Type Talk At Work is the last one in the series of books on Myers-Briggs Type Indicators (MBTI) that I have read. The first book Gifts Differing, by Myers, is my favorite among the three. The other two, both by Broeger and Thuesen, contain more description, more application, and less theory than the book by Myers. Given my preference for abstraction (N-type), it is not a surprise that I prefer the book by Myers.
I was drawn to MBTI initially because of its use in helping me sorting out career choices. Soon afterwards I realized that it embodies a whole new way of looking at the world. While learning and reading it, I started apply it in my own life. Five years has past since then. The experience has been hugely rewarding.
Self-knowledge is difficult to obtain. MBTI provides a pathway to it. I was, like many others who first learn about the theory, amazed at how accurate some of the descriptions are (and it’s not based on horoscope). My type is at the crossover from ENTJ to INTJ. The basic one-line descriptors are “life’s natural leaders” for ENTJ and “life’s independent thinkers” for INTJ. Both of them fit my experience extremely well. Other more detailed descriptions that speak right to my heart include 1) “the entire world seems like a chessboard”, 2) “Life is a system of forces to be understood, mastered, harnessed, altered, or defeated”, 3) “especially gifted with language”, 4) “relaxation does not come easily”, 5) “robust, direct and hearty strategists”, 6) “might listen to another’s tale of woe with genuine empathy, then moments later say something totally unrelated and seemingly uncaring”, 7) “success is measured in terms of what is accomplished, not in terms of how much one is liked by others”, 8 ) “biggest drawbacks are their arrogance, their impatience, and their insensitivity”. 9) “perpetual students”, 10) “become stressed from being bombarded by too many details”. The nice thing about self-knowledge is that after knowing myself, I can take steps to prevent pitfalls that my weakness might result. Exercising the non-preferred traits are not easy at first, but after a while, it gradually becomes enjoyable and relaxing. Attempts on computer graphics (S, F), martial arts (S, P), and fictions (S, F, P) are my efforts to develop my non-preferred traits. I think I am making good progress so far.
Besides self-knowledge, MBTI also provides me a framework to describe the differences in people and helps me to understand others from their viewpoints. To be fair, it is only a fragment of the whole picture on human nature, but it does give a concise and systematic perspective to the messy picture. It is a convenient starting point for me. After I figure out what my types are, I naturally started to observe and identify the types of my family members, my coworkers, and other people around me, and not long after that, people in fictions and movies. It was fun at times, but mostly just convenience. It frequently frees me from bothering myself with questions such as “why does she/he do that?” Identifying types of movie characters is by far the most interesting type-watching experiences, especially given the fact that most actors and actresses are S-F-P types, the exact opposite of mine. It’s been said that the opposite attracts. Sometimes I can be carried away by a movie, or a character in a movie, but later, almost to my own amusement, I realized that they are attractive, but just not my “type” (yes, I used a pun!).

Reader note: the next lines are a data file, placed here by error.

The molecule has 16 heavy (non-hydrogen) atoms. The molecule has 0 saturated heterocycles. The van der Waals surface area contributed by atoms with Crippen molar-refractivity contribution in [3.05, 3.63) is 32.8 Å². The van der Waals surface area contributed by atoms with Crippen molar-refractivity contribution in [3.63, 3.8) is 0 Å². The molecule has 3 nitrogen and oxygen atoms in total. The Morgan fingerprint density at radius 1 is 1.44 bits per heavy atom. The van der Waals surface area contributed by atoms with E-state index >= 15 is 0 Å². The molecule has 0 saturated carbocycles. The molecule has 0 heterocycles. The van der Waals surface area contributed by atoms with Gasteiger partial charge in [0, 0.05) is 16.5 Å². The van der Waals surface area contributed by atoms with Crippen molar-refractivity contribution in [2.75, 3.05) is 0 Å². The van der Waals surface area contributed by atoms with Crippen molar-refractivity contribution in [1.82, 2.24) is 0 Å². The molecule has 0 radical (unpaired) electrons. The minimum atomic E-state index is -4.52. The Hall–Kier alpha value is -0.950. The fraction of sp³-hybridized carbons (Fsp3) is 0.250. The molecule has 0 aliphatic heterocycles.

I can see why type-watching can be addictive. However, there is a danger in over-doing it. I have done my fair share of mistakes in over-reaching its effectiveness (such as blowing up a potential date). It is a nice theory, in theory. However, it can be used wrongly. Wikipedia page on MBTI has a nice critique section on its scientific validity and reliability. To be critical on this issue, MBTI qualifies less for a scientific theory (because it hedges too much on its prediction that it almost cannot be falsified), but more for a systematic and intuitive description of human traits. But I think the biggest mistake in applying MBTI is to assume that a description of a type completes the description of a person. There is far more things in a human being that it cannot explain than that it can. Other influences such as religion, culture, and upbringing, among many others, contribute to a person’s unique identity. Which is one of the reasons that I don’t like the other two books as much. The subtitles of those two books read “The 16 Personality Types That Determine How We Live, Love, and Work” and “The 16 Personality Types That Determine Your Success on the Job”. They do not “determine”. They influence, sometimes to a big extent, but never determine.
At the end of Gifts Differing, Myers give an idealistic “Looking to the Future”: “I have looked at the world from the standpoint of type for more than fifty years and have found the experience constantly rewarding. An understanding of type can be rewarding for society, too. It is not too much to hope that wider and deeper understanding of the gifts of diversity may eventually reduce the misuse and nonuse of those gifts. It should lessen the waste of potential, the loss of opportunity, and the number of dropouts and delinquents….Whatever the circumstances of your life, whatever your personal ties, work, and responsibilities, the understanding of type can make your perception cleaner, your judgment sounder, and your life closer to your heart’s desire. ” I believe this hope speaks truthfully to the inventors’ heart more than anything else, a hope for a better world through understanding of differences and realizing each individual’s full potential. This is indeed what I get the most from her theory.
PS. I was wondering why my old posts on Gifts Differing did not show up in the Related Posts, and then realized that they were written before I moved my blog to wordpress. Here they are, the book summary of Gifts Differing 1, 2, 3, 4, 5, 6.